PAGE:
Part 2 – Trail experiences; what we saw, who we met and what we did along the way.
There were many water crossings. Most had some kind of bridge or trail improvement that aided us in crossing. Without these structures the trail would be extremely difficult or impossible. Many wet and muddy areas had boardwalks or bog bridging, but there were just as many that didn’t have anything. These areas were difficult and the trail was a mess from hikers trying to avoid the deep mud. This is a dry year in the Adirondacks; we couldn’t help but speculate how wet the trail must have been last year. We also experienced a significant amount of blow down (trees across the trail), especially in the West Canada Lakes Wilderness Area and other southern portions of the trail. The section between Long Lake and Averyville had the least blow down. I believe that section likely received a thorough sweep after Hurricane Irene. Beaver activity was extensive along the entire length of the trail and made travel difficult. Overall, the trail could use more care and attention than it appears to be receiving. After my 26 years of employment with the DEC’s Region 5 Division of Operations I know how severely resources for work like trail maintenance have been cut. The NPT appears to be a casualty of this. Just to be clear, there are new bridges, including a replacement of the West Canada Creek bridge currently underway and some areas have new trail hardening structures, also the section between Wakely Dam and Stephens Pond has been totally relocated and is a vast improvement. The DEC has been able to complete specific projects using the Student Conservation Association, volunteers and by contracting with the ADK pro trail crew, but in general routine maintenance is lacking. We did meet a couple of SCA Backcountry Stewards, in the Moose River Plains, but their function seems to be education, not maintenance. Perhaps in the future the DEC will have them emphasize simple maintenance such as blow down removal. Well, enough about that.
It becomes evident that the goal of the early trail developers was to provide enough lean-tos along the way for hikers to simply travel from one to another. We did stay at lean-to sites for eight nights, although sometimes we chose to tent nearby. Sites with lean-to adopters were generally in better shape than those without. It is always amazing to see the junk that people leave behind under the premise that someone else might be able to use it. Some people just don’t understand the principle of “Carry it in, Carry it out”. Due to the Wild River designation of the Cold River the DEC may allow the lean-tos in that area to fall into disrepair and eventually be removed. In my opinion that would be a shame, they certainly do not affect the wild character of the river corridor. The Ouluska Pass lean-to is already so far gone that it is not salvageable. If DEC doesn’t change their minds about this, let’s hope they develop some nice tent sites in this area to replace the lean-tos.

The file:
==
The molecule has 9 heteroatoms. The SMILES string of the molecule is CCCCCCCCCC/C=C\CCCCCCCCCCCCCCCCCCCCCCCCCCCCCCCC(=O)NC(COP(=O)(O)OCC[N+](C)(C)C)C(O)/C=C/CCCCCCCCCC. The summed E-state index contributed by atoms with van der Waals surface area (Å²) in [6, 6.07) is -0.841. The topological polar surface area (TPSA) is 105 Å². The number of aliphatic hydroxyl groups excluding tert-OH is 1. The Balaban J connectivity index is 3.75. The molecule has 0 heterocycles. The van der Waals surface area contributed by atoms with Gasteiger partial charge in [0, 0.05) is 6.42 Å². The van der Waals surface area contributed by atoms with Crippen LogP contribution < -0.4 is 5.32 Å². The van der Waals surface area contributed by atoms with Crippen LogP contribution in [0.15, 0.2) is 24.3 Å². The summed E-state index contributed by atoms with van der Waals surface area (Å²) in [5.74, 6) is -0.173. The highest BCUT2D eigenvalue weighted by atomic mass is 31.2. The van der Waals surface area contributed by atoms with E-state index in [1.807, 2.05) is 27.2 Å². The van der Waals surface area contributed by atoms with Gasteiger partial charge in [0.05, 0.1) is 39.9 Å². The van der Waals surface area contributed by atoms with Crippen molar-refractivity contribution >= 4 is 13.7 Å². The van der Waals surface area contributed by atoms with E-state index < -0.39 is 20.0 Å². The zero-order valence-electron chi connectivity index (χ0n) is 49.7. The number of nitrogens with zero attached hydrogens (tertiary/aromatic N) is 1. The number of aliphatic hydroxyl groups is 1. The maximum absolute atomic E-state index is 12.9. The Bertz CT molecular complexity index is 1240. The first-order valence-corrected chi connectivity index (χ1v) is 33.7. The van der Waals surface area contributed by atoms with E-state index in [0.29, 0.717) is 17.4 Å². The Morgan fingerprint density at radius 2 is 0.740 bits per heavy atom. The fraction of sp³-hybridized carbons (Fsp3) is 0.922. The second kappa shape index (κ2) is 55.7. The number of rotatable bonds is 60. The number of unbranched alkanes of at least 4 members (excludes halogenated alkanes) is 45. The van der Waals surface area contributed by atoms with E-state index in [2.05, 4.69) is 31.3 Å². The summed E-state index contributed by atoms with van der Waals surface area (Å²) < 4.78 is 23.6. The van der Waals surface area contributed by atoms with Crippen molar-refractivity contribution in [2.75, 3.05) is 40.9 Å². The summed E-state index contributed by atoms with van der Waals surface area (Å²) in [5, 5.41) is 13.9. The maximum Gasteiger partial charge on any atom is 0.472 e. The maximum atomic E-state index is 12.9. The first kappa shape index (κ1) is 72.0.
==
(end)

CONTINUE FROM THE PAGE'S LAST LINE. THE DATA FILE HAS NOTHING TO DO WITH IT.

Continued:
We saw 11 other people on the trail; we did encounter others at trailheads, the campground and of course in Long Lake. We met one Assistant Forest Ranger at Cedar Lake and shared a lean-to with him for the night. He is currently a Paul Smith’s College student and a former Operations employee, so we had some common ground. There were only 3 other hikers specifically hiking the NPT, we met all of them in the last section. One was a section hiker finishing his last section; the other 2 were through hikers each completing the trail in 7 days.
We spent three nights in front country locations. At Wakely Dam a family invited us to dinner with them. It was a virtual feast after trail food. Jan took most of our gear from Wakely Dam to Lake Durant Campground were we enjoyed one of our pre-frozen meals, some beers and hot showers. The campground staff didn’t seem to understand that through hikers weren’t quite the same as their other customers. I felt they were missing a marketing opportunity. Our most significant break from the trail was the day we hiked into Long Lake and stayed at the Adirondack Hotel. Last year we had also stopped at the hotel during our canoe trip from Blue Mountain Lake to Upper Saranac Lake, so we already had friends there, including the bartender. The hot showers, soft beds and cold beers were a real treat. We had a nice breakfast with Jan the next morning. She stopped to meet us on her way to Albany. We appreciated the food drop and the ride back to the trailhead.
Being Paul Smith’s College forestry alumni, both Leo and I were fascinated by the abundance of large trees along the entire length of the trail. Most were Yellow Birch and Eastern Hemlock, but north of Wakely Dam we walked through the most magnificent stand of Sugar Maples I have ever seen. After awhile we really started to notice the many unique ways that trees grow on rocks.
The deer at this time of year have beautiful red coats, plus there are fawns with their mothers. We saw our share of them. Everywhere we went we flushed grouse hens with clutches of chicks. We learned to identify their calls and peeping. We never saw a moose, but did see some fresh tracks and found some winter droppings. We also saw coyote tracks and scat. Bear sign was plentiful and we were lucky enough to watch a yearling bear digging roots for about 10 minutes. He had a beautiful shiny black coat. The loons in the southern lakes were plentiful and vocally active.
Now you have an idea of what we saw and experienced. The last part of the blog will touch on the philosophical aspects of a trip like this. I will discuss some of the places along the trail that impressed me the most; using descriptions of these places to give you a feel for what it was like to be out there for nearly two weeks. Stay tuned.